Nurse Lucy Letby’s conviction on Friday for murdering seven babies and attempting to kill six others makes her one of the UK’s worst medical serial killers.
Here are details of previous notorious cases:
One of Britain’s most prolific serial killers, Dr Harold Shipman was convicted of killing 15 patients, but he is believed to have murdered as many as 250 between 1971 and 1998.
The once-trusted family GP from near Manchester, northwest England, was sentenced to life imprisonment in 2000. He hanged himself in his cell four years later.
Shipman — nicknamed “Doctor Death” — injected his patients, many of them elderly, with a lethal dose of morphine and then signed death certificates to say they died of natural causes.
Shipman was caught after the daughter of his last victim was informed of a suspicious will seemingly made by her mother that left a large sum to Shipman and excluded the family.
But his motives remain unclear as in most cases he had nothing to gain from the deaths of his victims.
Nurse Beverley Allitt was found guilty of killing or attacking 13 sick children, who had been in her care at Grantham and Kesteven General Hospital in Lincolnshire, eastern England.
In the early 1990s, Allitt murdered four children by administering fatal doses of insulin. Some of her victims were left with life-long injuries.
She was sentenced in 1993 to 13 life sentences for the crimes with a minimum term of 30 years.
It is believed Allitt suffered from Munchausen syndrome by proxy, a mental health condition that is characterised by a caregiver creating health problems in another person, usually a child.
Allitt is being held at a high-security psychiatric hospital. The judge at her trial said it was unlikely she would ever be released.
Nurse Victorino Chua was convicted for murdering two patients and poisoning others with insulin while working at the Stepping Hill hospital near Manchester in 2011.
The Filipino-born nurse contaminated saline bags and ampoules, with other nurses unwittingly using the products.
He was also found guilty of causing grievous bodily harm to a third patient, who was left brain damaged. Chua was jailed for life in 2015 with a minimum term of 35 years.
Detectives had described the father of two as a narcissistic psychopath and said he had shown a complete lack of remorse for his crimes.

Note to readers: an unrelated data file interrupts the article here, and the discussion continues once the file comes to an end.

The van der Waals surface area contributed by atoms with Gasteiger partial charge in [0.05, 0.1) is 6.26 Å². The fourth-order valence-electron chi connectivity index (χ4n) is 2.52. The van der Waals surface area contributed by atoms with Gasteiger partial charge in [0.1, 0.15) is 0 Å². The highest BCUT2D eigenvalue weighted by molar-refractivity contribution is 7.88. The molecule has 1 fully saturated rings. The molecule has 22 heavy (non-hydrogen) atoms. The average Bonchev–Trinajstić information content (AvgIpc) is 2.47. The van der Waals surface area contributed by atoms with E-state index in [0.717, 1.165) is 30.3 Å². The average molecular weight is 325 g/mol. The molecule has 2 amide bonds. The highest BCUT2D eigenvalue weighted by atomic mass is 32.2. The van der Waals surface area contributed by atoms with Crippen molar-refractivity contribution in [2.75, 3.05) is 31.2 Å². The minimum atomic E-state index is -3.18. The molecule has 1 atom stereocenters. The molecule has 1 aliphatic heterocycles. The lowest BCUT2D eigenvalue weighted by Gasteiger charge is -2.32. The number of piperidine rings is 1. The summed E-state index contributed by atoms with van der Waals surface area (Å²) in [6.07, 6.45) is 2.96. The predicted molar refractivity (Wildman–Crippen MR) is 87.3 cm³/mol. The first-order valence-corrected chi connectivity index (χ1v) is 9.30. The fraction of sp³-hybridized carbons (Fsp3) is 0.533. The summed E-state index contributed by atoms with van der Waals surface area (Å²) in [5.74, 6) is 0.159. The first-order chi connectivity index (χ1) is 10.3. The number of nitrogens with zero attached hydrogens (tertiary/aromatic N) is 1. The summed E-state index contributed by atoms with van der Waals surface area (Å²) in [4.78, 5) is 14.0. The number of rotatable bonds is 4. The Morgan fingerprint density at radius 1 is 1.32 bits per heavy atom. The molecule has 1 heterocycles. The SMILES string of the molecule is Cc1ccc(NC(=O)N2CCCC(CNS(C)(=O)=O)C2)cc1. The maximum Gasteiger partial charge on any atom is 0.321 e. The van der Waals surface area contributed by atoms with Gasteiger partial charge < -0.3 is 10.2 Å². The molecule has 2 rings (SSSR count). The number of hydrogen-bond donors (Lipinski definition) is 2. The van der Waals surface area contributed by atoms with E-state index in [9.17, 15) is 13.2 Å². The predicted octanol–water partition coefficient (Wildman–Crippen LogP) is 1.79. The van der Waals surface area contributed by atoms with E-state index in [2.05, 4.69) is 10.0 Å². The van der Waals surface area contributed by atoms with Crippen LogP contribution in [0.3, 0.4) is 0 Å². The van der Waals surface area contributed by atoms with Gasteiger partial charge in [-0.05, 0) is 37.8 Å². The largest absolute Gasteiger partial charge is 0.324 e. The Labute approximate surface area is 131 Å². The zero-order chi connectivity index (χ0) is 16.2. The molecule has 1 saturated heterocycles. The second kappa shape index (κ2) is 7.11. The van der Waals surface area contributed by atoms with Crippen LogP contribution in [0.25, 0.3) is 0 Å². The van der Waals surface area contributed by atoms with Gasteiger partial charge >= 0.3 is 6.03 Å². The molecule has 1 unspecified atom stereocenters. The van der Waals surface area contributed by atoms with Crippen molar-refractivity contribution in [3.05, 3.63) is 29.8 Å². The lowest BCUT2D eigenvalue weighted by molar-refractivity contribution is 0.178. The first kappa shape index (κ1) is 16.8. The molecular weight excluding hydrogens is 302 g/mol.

Chua described himself in a letter found at his home as “an angel turned into an evil person”, writing that “there’s a devil in me”.
The hospital nurse was jailed for life in 2008 with a minimum term of 30 years for murdering four frail and elderly patients and trying to kill a fifth at two hospitals in Leeds in 2002.
Branded “evil” by the judge at his trial, Norris gave all five women overdoses of diabetes drug insulin as they recovered from surgery on hip fractures.
The judge described him as “an arrogant and manipulative man with a real dislike of elderly patients”.
Norris, originally from Glasgow, had once said he did not like caring for “geriatric patients”.
Norris came under suspicion after he predicted the death of one woman, who slipped into a fatal hypoglycaemic coma later in his shift.
He was charged after detectives discovered striking similarities between deaths that happened while he was on duty.
During police questioning, Norris denied any involvement and tried to explain away the deaths as coincidence, telling officers he had been “unlucky over the last 12 months”.
Nurse Benjamin Geen gave patients potentially deadly injections between December 2003 and February 2004 because he enjoyed the thrill of trying to revive them at Horton General Hospital in Oxfordshire, southern England.
He was found guilty on two counts of murder and of causing grievous bodily harm to 15 surviving victims and in 2006 was sentenced to at least 30 years in jail.
Geen used different drugs on his victims, including insulin, muscle relaxants and sedatives — all commonly used in the hospital but potentially deadly in the wrong hands.
Eventually, after an alcoholic was admitted with stomach pains and ended up in intensive care, suspicions were raised and investigation at the hospital led to the nurse.
Geen was arrested as he arrived for work the next day, with a full syringe of muscle relaxant in his pocket. (AFP)